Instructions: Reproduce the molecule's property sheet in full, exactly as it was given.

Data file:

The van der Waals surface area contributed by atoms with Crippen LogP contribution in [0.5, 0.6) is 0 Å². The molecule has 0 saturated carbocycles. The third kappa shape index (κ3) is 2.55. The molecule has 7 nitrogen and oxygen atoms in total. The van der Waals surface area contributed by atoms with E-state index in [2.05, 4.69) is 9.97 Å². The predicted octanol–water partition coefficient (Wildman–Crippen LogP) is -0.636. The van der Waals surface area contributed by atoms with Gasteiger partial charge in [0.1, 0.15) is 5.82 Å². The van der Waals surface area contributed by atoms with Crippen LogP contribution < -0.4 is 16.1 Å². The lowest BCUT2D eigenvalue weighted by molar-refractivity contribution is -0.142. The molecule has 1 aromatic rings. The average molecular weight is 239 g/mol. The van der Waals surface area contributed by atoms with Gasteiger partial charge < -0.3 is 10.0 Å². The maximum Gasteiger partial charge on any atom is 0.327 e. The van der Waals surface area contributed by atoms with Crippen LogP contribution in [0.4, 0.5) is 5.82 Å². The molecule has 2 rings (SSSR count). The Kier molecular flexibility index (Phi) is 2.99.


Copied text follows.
The van der Waals surface area contributed by atoms with Crippen LogP contribution in [0.5, 0.6) is 0 Å². The molecule has 0 saturated carbocycles. The third kappa shape index (κ3) is 2.55. The molecule has 7 nitrogen and oxygen atoms in total. The van der Waals surface area contributed by atoms with E-state index in [2.05, 4.69) is 9.97 Å². The predicted octanol–water partition coefficient (Wildman–Crippen LogP) is -0.636. The van der Waals surface area contributed by atoms with Gasteiger partial charge in [0.1, 0.15) is 5.82 Å². The van der Waals surface area contributed by atoms with Crippen LogP contribution < -0.4 is 16.1 Å². The lowest BCUT2D eigenvalue weighted by molar-refractivity contribution is -0.142. The molecule has 1 aromatic rings. The average molecular weight is 239 g/mol. The van der Waals surface area contributed by atoms with Gasteiger partial charge < -0.3 is 10.0 Å². The maximum Gasteiger partial charge on any atom is 0.327 e. The van der Waals surface area contributed by atoms with Crippen LogP contribution in [0.4, 0.5) is 5.82 Å². The molecule has 2 rings (SSSR count). The Kier molecular flexibility index (Phi) is 2.99.